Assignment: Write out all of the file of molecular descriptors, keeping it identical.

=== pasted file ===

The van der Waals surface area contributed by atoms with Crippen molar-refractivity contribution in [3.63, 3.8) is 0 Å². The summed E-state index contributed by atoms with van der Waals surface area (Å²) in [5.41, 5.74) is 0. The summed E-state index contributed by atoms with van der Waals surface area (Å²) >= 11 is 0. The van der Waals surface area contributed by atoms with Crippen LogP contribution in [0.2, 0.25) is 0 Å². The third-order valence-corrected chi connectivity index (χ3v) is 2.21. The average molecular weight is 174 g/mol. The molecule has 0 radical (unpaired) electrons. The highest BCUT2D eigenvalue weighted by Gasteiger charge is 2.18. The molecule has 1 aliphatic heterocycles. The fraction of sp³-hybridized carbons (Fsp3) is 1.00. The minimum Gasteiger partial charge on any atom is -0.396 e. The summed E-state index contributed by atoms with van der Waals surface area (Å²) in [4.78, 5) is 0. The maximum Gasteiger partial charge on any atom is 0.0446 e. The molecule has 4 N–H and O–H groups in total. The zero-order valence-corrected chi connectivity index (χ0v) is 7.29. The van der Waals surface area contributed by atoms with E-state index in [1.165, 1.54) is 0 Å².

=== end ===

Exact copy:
The van der Waals surface area contributed by atoms with Crippen molar-refractivity contribution in [3.63, 3.8) is 0 Å². The summed E-state index contributed by atoms with van der Waals surface area (Å²) in [5.41, 5.74) is 0. The summed E-state index contributed by atoms with van der Waals surface area (Å²) >= 11 is 0. The van der Waals surface area contributed by atoms with Crippen LogP contribution in [0.2, 0.25) is 0 Å². The third-order valence-corrected chi connectivity index (χ3v) is 2.21. The average molecular weight is 174 g/mol. The molecule has 0 radical (unpaired) electrons. The highest BCUT2D eigenvalue weighted by Gasteiger charge is 2.18. The molecule has 1 aliphatic heterocycles. The fraction of sp³-hybridized carbons (Fsp3) is 1.00. The minimum Gasteiger partial charge on any atom is -0.396 e. The summed E-state index contributed by atoms with van der Waals surface area (Å²) in [4.78, 5) is 0. The maximum Gasteiger partial charge on any atom is 0.0446 e. The molecule has 4 N–H and O–H groups in total. The zero-order valence-corrected chi connectivity index (χ0v) is 7.29. The van der Waals surface area contributed by atoms with E-state index in [1.165, 1.54) is 0 Å².